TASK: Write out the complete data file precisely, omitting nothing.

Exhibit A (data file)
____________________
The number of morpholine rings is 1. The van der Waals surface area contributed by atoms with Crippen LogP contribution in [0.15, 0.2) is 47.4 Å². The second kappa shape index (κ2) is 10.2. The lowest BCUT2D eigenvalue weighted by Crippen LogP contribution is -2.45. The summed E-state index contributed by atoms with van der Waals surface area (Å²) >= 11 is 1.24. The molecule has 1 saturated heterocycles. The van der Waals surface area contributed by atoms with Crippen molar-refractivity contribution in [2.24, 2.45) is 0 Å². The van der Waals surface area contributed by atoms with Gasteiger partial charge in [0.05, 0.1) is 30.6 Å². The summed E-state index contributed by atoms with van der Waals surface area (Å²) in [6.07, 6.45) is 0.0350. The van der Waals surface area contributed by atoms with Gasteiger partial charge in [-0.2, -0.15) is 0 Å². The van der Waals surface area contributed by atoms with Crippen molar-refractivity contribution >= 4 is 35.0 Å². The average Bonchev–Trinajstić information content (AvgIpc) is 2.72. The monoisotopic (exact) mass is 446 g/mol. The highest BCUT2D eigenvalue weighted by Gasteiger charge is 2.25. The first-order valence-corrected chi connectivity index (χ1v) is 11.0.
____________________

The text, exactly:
The number of morpholine rings is 1. The van der Waals surface area contributed by atoms with Crippen LogP contribution in [0.15, 0.2) is 47.4 Å². The second kappa shape index (κ2) is 10.2. The lowest BCUT2D eigenvalue weighted by Crippen LogP contribution is -2.45. The summed E-state index contributed by atoms with van der Waals surface area (Å²) >= 11 is 1.24. The molecule has 1 saturated heterocycles. The van der Waals surface area contributed by atoms with Crippen molar-refractivity contribution in [2.24, 2.45) is 0 Å². The van der Waals surface area contributed by atoms with Gasteiger partial charge in [0.05, 0.1) is 30.6 Å². The summed E-state index contributed by atoms with van der Waals surface area (Å²) in [6.07, 6.45) is 0.0350. The van der Waals surface area contributed by atoms with Gasteiger partial charge in [-0.2, -0.15) is 0 Å². The van der Waals surface area contributed by atoms with Crippen molar-refractivity contribution >= 4 is 35.0 Å². The average Bonchev–Trinajstić information content (AvgIpc) is 2.72. The monoisotopic (exact) mass is 446 g/mol. The highest BCUT2D eigenvalue weighted by Gasteiger charge is 2.25. The first-order valence-corrected chi connectivity index (χ1v) is 11.0.